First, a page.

popular support. In 2014, a second revolution led to the separation
of eastern Ukraine and war with Russia. Few people still have
illusions about the current government, but the freedom, openness,
and energy that made the revolutions so intoxicating remain.
In his series Maskirovka (2016–17), the German photographer
Tobias Zielony has captured this atmosphere in all its colors and
moods. The parks, streets, clubs, and alienating buildings where
he photographed Kiev’s LGBT scene are shrouded in a permanent
mist. His young, sometimes gender-nonconforming subjects
Arnold van Bruggen is a journalist and
documentary flmmaker based in Texel,
the Netherlands. Translated from the Dutch
by Cecily Layzell.
AP E RTUR E 1 24
Make Up;
Pages 128–29:
Cover; Line
All photographs from the
series Maskirovka, 2016–17
Courtesy the artist and
KOW, Berlin
Reports of the death of downtown have been greatly exaggerated.
Every week, creative renegades of eighteen or twenty or twentyfive flock to New York—outcasts in their hometowns, seeking
a place to belong. Not long ago, Ethan James Green was one
of them; he then became one of their more stylish chroniclers.
“I just feel more calm when I’m with those kids,” the now twentyseven-year-old Green says of his subjects, emissaries from
a generation that has bushwhacked new expanses of gender
diversity. “I found the people that I can relate to, being a weirdo
back home, and then coming here, and then meeting all these
people and realizing, Oh, my God, you were there and I was here,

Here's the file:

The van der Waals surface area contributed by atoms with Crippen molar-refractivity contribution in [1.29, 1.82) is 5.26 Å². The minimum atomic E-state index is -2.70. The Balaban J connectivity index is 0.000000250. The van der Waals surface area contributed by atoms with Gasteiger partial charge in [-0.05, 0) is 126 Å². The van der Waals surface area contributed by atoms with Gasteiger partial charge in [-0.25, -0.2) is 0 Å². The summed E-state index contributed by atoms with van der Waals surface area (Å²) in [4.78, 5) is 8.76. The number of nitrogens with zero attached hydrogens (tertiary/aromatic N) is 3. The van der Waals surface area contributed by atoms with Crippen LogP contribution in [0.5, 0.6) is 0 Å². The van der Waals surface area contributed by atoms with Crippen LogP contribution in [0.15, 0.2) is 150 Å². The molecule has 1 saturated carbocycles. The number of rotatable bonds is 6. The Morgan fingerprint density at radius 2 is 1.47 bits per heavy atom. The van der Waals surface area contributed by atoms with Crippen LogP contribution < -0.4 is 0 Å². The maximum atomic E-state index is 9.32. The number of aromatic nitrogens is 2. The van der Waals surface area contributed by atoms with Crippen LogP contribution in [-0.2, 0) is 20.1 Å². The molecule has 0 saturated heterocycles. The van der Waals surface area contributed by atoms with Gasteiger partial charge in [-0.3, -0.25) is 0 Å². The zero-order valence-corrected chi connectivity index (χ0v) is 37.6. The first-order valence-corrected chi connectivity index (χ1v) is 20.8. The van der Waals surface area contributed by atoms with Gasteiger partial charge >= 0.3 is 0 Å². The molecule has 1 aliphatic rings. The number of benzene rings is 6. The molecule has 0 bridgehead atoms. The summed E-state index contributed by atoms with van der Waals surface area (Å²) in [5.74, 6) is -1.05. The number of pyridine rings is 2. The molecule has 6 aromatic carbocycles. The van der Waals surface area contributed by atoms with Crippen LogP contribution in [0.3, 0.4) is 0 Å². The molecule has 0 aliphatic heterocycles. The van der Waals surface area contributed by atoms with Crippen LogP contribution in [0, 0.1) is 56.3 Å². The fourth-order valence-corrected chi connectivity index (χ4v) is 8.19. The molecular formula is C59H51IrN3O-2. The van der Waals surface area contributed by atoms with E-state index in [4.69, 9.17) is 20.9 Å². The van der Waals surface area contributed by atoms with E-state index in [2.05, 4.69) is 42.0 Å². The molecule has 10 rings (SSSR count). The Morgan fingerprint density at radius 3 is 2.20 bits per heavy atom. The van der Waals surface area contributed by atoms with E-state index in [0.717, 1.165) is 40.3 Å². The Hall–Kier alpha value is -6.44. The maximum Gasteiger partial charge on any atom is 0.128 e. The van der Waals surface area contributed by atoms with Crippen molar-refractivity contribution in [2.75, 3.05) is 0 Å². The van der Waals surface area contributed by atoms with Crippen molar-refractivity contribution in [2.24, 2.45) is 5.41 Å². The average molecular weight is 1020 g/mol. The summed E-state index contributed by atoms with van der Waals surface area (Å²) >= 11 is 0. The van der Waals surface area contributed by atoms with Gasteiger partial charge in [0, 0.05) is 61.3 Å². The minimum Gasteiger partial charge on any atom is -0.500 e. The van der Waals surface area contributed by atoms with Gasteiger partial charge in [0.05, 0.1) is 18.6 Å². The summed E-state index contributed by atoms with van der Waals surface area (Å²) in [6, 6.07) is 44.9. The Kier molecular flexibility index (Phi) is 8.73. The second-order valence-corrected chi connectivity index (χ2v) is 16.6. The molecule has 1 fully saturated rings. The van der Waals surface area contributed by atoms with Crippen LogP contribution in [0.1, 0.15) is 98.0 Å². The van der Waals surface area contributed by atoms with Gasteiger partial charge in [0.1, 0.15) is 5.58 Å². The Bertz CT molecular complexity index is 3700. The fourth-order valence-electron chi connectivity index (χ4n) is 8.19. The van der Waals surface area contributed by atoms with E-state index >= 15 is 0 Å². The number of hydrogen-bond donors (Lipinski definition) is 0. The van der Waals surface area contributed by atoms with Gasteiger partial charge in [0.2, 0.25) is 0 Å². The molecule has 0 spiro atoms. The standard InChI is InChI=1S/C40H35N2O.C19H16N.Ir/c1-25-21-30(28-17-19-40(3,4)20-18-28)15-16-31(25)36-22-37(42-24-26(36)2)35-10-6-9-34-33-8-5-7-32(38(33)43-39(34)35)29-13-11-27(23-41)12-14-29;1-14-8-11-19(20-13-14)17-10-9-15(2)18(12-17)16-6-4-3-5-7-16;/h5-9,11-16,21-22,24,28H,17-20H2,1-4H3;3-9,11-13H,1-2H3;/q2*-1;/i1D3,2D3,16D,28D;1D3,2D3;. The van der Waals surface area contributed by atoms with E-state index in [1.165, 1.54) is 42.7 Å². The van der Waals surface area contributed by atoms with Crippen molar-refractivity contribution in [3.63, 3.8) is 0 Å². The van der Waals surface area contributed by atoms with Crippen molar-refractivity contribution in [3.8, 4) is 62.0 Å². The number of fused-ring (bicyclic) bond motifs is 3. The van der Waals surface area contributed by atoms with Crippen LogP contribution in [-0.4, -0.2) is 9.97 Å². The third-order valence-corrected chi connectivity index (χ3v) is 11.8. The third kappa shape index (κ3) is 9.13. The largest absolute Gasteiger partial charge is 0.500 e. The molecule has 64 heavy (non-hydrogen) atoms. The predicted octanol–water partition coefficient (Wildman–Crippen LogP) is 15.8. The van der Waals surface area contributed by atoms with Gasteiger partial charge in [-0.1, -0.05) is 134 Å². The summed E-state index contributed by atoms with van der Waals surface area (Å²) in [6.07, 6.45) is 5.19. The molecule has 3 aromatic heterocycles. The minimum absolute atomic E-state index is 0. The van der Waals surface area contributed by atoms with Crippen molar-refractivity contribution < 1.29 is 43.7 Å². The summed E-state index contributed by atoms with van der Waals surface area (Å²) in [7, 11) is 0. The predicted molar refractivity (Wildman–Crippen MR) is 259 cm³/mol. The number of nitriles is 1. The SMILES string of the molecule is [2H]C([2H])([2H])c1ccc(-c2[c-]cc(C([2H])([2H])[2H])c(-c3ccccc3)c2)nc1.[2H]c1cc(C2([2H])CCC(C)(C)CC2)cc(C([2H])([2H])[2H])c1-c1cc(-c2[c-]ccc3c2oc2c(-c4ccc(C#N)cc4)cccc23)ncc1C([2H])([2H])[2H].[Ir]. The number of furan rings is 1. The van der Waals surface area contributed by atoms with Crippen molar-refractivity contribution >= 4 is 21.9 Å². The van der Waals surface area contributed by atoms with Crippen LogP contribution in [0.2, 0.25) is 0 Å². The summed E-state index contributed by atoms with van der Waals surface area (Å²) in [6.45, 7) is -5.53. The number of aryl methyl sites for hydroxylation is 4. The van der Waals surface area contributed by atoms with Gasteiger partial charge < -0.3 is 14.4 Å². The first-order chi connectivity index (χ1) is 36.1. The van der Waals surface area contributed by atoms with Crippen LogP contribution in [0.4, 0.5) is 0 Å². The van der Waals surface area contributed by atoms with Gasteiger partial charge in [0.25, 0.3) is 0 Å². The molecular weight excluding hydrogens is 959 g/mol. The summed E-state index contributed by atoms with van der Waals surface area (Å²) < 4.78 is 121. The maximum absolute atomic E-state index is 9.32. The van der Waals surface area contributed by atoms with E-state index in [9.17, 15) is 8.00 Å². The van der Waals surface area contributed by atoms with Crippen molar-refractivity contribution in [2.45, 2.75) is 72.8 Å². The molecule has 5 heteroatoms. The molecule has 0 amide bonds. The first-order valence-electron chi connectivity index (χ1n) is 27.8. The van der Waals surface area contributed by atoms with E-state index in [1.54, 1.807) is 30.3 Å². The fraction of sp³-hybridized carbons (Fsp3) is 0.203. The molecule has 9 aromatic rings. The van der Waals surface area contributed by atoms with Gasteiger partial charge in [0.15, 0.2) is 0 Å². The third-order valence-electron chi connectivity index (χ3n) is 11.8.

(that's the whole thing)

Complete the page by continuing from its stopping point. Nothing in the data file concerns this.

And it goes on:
looking and dreaming about the same things.”
Green grew up in Caledonia, Michigan, a small town outside
of Grand Rapids. As a child, he spent a lot of time in the woods.
When his cousin Esther got into sewing, Green staged photo
shoots. He would frequent Macy’s—“the one place we had
high fashion in Grand Rapids”—and the girls at the cash register
told him he should be a model. “So I started googling and found, and I saw, Oh, you can be a skinny guy and model.
I had never seen anybody in a picture who looked like me.”
He signed with Ford Models in 2007, when he was seventeen,
and moved to New York soon after.
It took several years before he got back behind the camera,
thanks to the mentorship of David Armstrong. Part of the Boston
School of countercultural portraitists that included Nan Goldin
and Mark Morrisroe, Armstrong shot Green for his 2011 book
615 Jefferson Avenue. Green wound up working for him at his
row house in Bedford-Stuyvesant, Brooklyn, which Armstrong
let him use as a testing ground. As Green was working on images
for VMan magazine, Armstrong, who died in 2014, wandered
in and said, “Ethan, doll, that’s fucking divine!” Still, Green was
unsatisfied working with models and stylists. While organizing
Armstrong’s proofs, he realized he wanted to shoot “real” people.
“I thought I would look for the equivalents of the people in David’s
pictures, but today.”
He found them at nightclubs, at Fashion Week events,
on Instagram, and built a network of friends that includes such
binary-flouting muses as Torraine Futurum and Ser BrandonCastro Serpas. His portraits—many taken in Corlears Hook Park,
where the Lower East Side meets the East River—bring to mind
Diane Arbus’s midcentury studies of gender nonconformists,
except Green emphasizes not their otherness, but their beauty
and empowerment. Today’s trans youth, after all, have the
cultural agency to tell their own stories, and Green treats them
as collaborators.
The results are snapshots of a community, one in which
Green is both insider and outsider. The transgender model
and actress Hari Nef, who became one of Green’s subjects after
he spotted her smoking outside a club, says, “When it comes
to ‘the kids’—the downtown kids, the nightlife kids, the Tumblr
kids—the fashion industry tends to lurk rather than include.
The kids wind up on mood boards, but rarely on the runways
or in the ad campaigns they inspire. Ethan rejects this paradigm.